Where are the Visualization Tools?

Toolbox

I got several requests in the last few days about tools for doing visualization and visual analytics. Looking around, I don’t see a lot of good, affordable (or free) visualization software. There are lots of papers, but few of those programs are available. And those that are often are of very low quality, very limited in their functionality, and are not being maintained. Please help me collect links to visualization tools that let people with data experience that visualization magic.

There is a demand for visualization software; I was reminded of this when the Parallel Sets were mentioned on a BBC website without even a link, and I kept (and keep) getting emails from people wanting to try it out. We’re still working on releasing the program by the end of the month, and things are looking good so far.

One commercial program that comes to mind, of course, is Tableau. I use the program in my Visual Analytics course, and I’m amazed at what my students are able to do with it. It is also a beautiful example of a commercial product that is strongly based on academic research, and where the company stays tightly in touch with the research community. While there is no doubt about its quality and usefulness, its cost makes it less of an option for a lot of people (especially academic users).

What comes closest to Tableau in terms of free software is Chris Weaver’s Improvise. I have to admit to not having tried it out myself yet, but his list of examples is very impressive. Chris warns that it is research-grade software with known bugs, but I know Chris uses it himself a lot, so it probably is rather useable.

Here are some smaller programs, all incidentally written in Java:

  • Mondrian. Includes parallel coordinates, mosaic plots, bar charts, scatterplot, scatterplot matrix, and a few more. I find it hard to use, but I’ve seen its creator, Martin Theus, do magic with it.
  • ParVis. Perhaps the best implementation of parallel coordinates. Allows easy reordering of dimensions, inversion, etc., and does anti-aliased rendering in the background.
  • SpaceTree. Interactive tree visualization. One of the most refined programs out there, and a great visualization technique at that.
  • TreeViz. More tree visualizations, includes techniques like icicle plots, treemaps, hyperbolic trees, sunburst, etc. I use this for demos in class, and it’s a good program to have around to try things out.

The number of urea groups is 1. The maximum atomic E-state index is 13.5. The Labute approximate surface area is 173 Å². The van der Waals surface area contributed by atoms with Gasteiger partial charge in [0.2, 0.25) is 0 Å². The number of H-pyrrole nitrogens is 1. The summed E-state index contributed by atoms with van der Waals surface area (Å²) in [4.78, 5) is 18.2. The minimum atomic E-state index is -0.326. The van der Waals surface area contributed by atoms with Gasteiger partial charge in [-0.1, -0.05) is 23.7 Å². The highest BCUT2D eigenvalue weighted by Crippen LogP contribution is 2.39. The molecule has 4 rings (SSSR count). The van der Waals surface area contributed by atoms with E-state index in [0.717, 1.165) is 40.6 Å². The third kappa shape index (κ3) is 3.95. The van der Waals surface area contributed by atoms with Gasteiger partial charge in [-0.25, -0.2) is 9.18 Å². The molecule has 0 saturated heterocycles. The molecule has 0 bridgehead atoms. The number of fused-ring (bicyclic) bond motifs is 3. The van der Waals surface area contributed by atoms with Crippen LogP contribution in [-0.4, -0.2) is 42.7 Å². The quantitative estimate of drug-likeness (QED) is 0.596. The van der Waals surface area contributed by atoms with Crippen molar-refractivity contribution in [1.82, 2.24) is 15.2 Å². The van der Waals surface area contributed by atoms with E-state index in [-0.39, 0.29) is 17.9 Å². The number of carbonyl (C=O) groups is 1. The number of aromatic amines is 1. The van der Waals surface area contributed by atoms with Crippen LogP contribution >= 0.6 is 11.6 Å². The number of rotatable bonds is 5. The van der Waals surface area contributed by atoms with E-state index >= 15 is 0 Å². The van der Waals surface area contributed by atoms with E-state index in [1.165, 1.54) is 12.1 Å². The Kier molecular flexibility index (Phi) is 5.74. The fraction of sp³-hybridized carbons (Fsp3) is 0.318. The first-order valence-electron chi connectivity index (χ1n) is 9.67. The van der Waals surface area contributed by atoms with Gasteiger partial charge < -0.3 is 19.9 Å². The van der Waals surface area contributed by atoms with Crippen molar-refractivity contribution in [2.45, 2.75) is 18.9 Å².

There are also toolkits for rolling your own, like Jeff Heer’s prefuse (for Java) and flare (for Flash/Flex) toolkits. Prefuse is great, but severely lacking good documentation. There is some sample code, and you can read the papers, but more documentation would make prefuse so much more useful. There are others, but those that I know haven’t been maintained in many years, so it makes little sense to build new programs on them.

Many Eyes and Swivel are there as well of course, though the fact that uploaded data becomes public (except for Swivel’s new business edition) makes them less appealing. Especially when the data is proprietary or unpublished, and you want to figure out if this visualization thing is of any use to you, you probably won’t want to take that risk. Many Eyes’s variety of visualization techniques is great to get an idea for what is potentially available, though.

What else is there? Please post your suggestions below, for free or commercial software. I will put together a page with all the programs, and provide some classification to make it easier for people to decide what to look at. I am temporarily lifting the ban on posting links for people who have not signed up for usernames (which I had to do because of the amount of spam I was getting). I will closely monitor this though, and I will delete spam links.

Comments

  1. Zach says

    The JuiceKit (www.juicekit.org) is an open-source Software Development Kit for building  graphically rich and interactive information displays. The JuiceKit integrates with Adobe Flex to create components that are easy to implement and aesthetically pleasing. Components of the JuiceKit include controls, visualizations, and utility classes.

  2. Matthew Cornell says

    Esp. network visualization tools. Performance is a problem, of course, so being smart about filtering using domain knowledge is crucial. Not in programming anymore, so it’s not as much a thorn in the side :-)

  3. Tin Seong KAM says

    I use Tableau too. If you like Tableau, you might want to take a look at Panopticon, especially TreeMap and Horizon Graph.

    For the Open Source I would like to recommend GeoVista Studio and GAV.  Both of them also provide interactive map visualisation.  My students were able to design and implement very effective visualisation application for regional development study.

  4. Martin Theus says

    Many of the tools mentioned so far compare like apples and oranges. There is a big difference for the actual user of visualization tools between tools that are ready to use and solutions that have to be build upon toolboxes. 

    That takes me to a – what I think – very important point: The user’s view. Most users of visualizations won’t have the skills (or patience) to build customized visualizations out of toolboxes. No doubt, the examples Chris’ built with Improvize are impressive and the wealth of interaction options we can choose from is huge. But when we sat down over a beer at a workshop evening to look at a new dataset, we didn’t actually get far even after an hour – and this was not a tribute to the beer! Things get probably even harder when we would use prefuse and need to write JAVA code.

    Another point is the distinction between general purpose tools (that try to cover as many data problems as possible) and special purpose tools which “only” support a very narrow range of data problems (but these in the most optimal way).

    Maybe the two above mentioned points are good dimensions along which we can classify the tools listed here.

    As a statistician, I would throw in two more tools:

    • DataDesk (The “mother” of all interactive statistical graphics)
    • ggobi (a tool that is specialized in high-dimensional continuous data)
  5. Lynn Cherny says

    Also for the stats-minded, you may want to include SciLab, which is open-source.